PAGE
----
Black History Month Featured Author – Arial Robinson

February is Black History Month; an annual observance started in the USA to bring attention to important historical figures of the African diaspora. This year, Lulu is featuring some self-published authors and their books that touch on issues facing African-Americans.

Today we’re featuring two authors! Our third author in our series is Arial Robinson, author of The Modern Day Black Alphabet, a photobook designed to help children of color learn the alphabet.


The Modern Day Black Alphabet

THIS IS A HARDCOVER BOOK. The Modern Day Black Alphabet is a photo book by Arial Robinson. This book started as a simple photo series to keep Arial occupied while being quarantined during the COVID-19 pandemic but now has blossomed into a full book. This book was created to give black children a modern way to learn the alphabet. This book touches on below surface black experiences and gives black children a book, where they are actively represented.

The Modern Day Black Alphabet

Meet The Author

My name is Arial Robinson. I am a junior Multimedia Journalism Student at North Carolina A&T State University originally from Charlotte, North Carolina. Outside of being a full-time student, I am also a Mixed Media Artist & an Author. I love experimenting with different art mediums like acrylic painting, rug tufting, and music production. My favorite and most known medium is my photography. I love taking photos that capture the black experience on an intimate level. I believe that black culture is dynamic and intricate.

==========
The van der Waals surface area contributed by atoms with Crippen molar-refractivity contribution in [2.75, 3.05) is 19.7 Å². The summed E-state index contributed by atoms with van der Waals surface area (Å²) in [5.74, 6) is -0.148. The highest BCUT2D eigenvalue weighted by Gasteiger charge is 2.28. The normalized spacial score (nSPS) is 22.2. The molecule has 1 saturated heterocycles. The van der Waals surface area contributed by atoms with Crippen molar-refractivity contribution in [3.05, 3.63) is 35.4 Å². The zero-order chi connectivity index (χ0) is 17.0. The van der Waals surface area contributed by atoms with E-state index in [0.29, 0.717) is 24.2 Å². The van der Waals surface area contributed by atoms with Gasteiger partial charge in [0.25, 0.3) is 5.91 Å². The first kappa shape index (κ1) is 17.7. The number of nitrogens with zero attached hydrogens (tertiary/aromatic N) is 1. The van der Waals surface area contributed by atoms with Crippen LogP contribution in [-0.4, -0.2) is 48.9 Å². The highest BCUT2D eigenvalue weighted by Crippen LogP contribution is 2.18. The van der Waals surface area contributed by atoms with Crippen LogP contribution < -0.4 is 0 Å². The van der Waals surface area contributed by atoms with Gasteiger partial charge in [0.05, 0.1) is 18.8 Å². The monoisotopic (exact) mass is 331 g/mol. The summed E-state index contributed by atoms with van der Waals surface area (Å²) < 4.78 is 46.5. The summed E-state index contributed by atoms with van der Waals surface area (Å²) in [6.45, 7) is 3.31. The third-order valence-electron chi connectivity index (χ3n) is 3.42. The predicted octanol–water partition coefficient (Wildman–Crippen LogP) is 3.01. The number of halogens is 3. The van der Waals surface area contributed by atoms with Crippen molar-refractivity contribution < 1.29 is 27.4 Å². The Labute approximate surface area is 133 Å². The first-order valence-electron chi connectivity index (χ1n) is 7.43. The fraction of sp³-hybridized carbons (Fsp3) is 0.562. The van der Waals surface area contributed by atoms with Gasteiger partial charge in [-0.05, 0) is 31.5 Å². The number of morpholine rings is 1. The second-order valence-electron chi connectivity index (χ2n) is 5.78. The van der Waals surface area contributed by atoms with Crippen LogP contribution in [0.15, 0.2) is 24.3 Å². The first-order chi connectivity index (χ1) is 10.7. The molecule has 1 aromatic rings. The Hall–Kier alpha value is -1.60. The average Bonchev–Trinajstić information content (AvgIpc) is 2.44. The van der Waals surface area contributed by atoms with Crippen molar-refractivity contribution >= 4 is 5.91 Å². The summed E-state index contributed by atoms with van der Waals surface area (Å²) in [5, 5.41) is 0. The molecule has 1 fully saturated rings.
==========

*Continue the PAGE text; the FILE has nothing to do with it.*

We have so many diverse stories of passion, triumph and courage and those things start in our homes and communities.

I have many interests, but never did I think that I would be an author. My journey began last year in March when my quarantine had just begun. I was at home bored just like everyone else in the world. To keep myself occupied I decided to begin creating. 

I have always loved taking random things around my home and creating new projects with them. This particular time I decided that I want to transform my bedroom into a photography studio and create content. After 10 Installments of Fake Nike Ads, I then proceeded to create my Black ABC’s photo series. 

Updating History

I love scrolling through black archival photos and projects and while I was searching for new inspiration I came across The Black ABCs of 1970 created by The Society of Visual Education in Chicago, Illinois. A group of teachers had come together to transform the ABCs into a digestible medium for black children living in the city of Chicago. I was so inspired by them that I wanted to recreate, but in my own way with my own experiences.

For 14 consecutive days, I shot photos in and around my house with different items that nodded to the black home experience. Our homes are the foundation of our lives & language is the foundation of communication. It was the perfect recipe to bring them both together to tell the black story. So every day I would wake up, shoot the content and post on my Instagram and Twitter. About halfway through the series, it started to pick up a lot of traction. 

People began to ask if I could turn the photo series into a book.